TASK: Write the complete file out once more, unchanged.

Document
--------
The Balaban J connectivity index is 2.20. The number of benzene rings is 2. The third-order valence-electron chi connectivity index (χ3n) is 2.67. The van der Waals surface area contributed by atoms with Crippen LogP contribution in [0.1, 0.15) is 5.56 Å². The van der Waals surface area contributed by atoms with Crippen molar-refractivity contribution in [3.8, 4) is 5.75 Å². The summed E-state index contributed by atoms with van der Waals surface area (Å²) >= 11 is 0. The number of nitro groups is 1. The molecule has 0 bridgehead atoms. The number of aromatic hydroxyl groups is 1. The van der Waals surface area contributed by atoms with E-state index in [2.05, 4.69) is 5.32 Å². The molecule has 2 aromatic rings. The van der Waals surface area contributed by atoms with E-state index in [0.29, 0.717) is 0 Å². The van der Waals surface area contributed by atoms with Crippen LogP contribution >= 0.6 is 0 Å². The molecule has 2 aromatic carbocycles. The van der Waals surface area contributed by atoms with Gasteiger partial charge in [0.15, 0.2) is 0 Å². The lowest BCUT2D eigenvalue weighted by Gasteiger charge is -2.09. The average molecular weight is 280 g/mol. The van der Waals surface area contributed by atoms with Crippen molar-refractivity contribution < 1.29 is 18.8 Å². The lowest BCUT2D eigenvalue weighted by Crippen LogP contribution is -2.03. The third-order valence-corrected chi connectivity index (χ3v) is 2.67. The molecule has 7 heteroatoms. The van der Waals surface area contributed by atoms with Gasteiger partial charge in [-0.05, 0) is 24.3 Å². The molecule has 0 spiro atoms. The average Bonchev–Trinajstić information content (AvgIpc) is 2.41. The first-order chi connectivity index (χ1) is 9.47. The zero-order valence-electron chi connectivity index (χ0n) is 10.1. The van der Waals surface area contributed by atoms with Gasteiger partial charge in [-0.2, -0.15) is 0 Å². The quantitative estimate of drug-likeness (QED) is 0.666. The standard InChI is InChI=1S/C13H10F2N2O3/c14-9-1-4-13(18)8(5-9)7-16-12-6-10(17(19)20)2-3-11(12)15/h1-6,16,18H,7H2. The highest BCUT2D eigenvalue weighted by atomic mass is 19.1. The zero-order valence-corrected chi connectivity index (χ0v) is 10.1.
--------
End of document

The Balaban J connectivity index is 2.20. The number of benzene rings is 2. The third-order valence-electron chi connectivity index (χ3n) is 2.67. The van der Waals surface area contributed by atoms with Crippen LogP contribution in [0.1, 0.15) is 5.56 Å². The van der Waals surface area contributed by atoms with Crippen molar-refractivity contribution in [3.8, 4) is 5.75 Å². The summed E-state index contributed by atoms with van der Waals surface area (Å²) >= 11 is 0. The number of nitro groups is 1. The molecule has 0 bridgehead atoms. The number of aromatic hydroxyl groups is 1. The van der Waals surface area contributed by atoms with E-state index in [2.05, 4.69) is 5.32 Å². The molecule has 2 aromatic rings. The van der Waals surface area contributed by atoms with E-state index in [0.29, 0.717) is 0 Å². The van der Waals surface area contributed by atoms with Crippen LogP contribution >= 0.6 is 0 Å². The molecule has 2 aromatic carbocycles. The van der Waals surface area contributed by atoms with Gasteiger partial charge in [0.15, 0.2) is 0 Å². The lowest BCUT2D eigenvalue weighted by Gasteiger charge is -2.09. The average molecular weight is 280 g/mol. The van der Waals surface area contributed by atoms with Crippen molar-refractivity contribution < 1.29 is 18.8 Å². The lowest BCUT2D eigenvalue weighted by Crippen LogP contribution is -2.03. The third-order valence-corrected chi connectivity index (χ3v) is 2.67. The molecule has 7 heteroatoms. The van der Waals surface area contributed by atoms with Gasteiger partial charge in [-0.05, 0) is 24.3 Å². The molecule has 0 spiro atoms. The average Bonchev–Trinajstić information content (AvgIpc) is 2.41. The first-order chi connectivity index (χ1) is 9.47. The zero-order valence-electron chi connectivity index (χ0n) is 10.1. The van der Waals surface area contributed by atoms with Gasteiger partial charge in [-0.2, -0.15) is 0 Å². The quantitative estimate of drug-likeness (QED) is 0.666. The standard InChI is InChI=1S/C13H10F2N2O3/c14-9-1-4-13(18)8(5-9)7-16-12-6-10(17(19)20)2-3-11(12)15/h1-6,16,18H,7H2. The highest BCUT2D eigenvalue weighted by atomic mass is 19.1. The zero-order valence-corrected chi connectivity index (χ0v) is 10.1.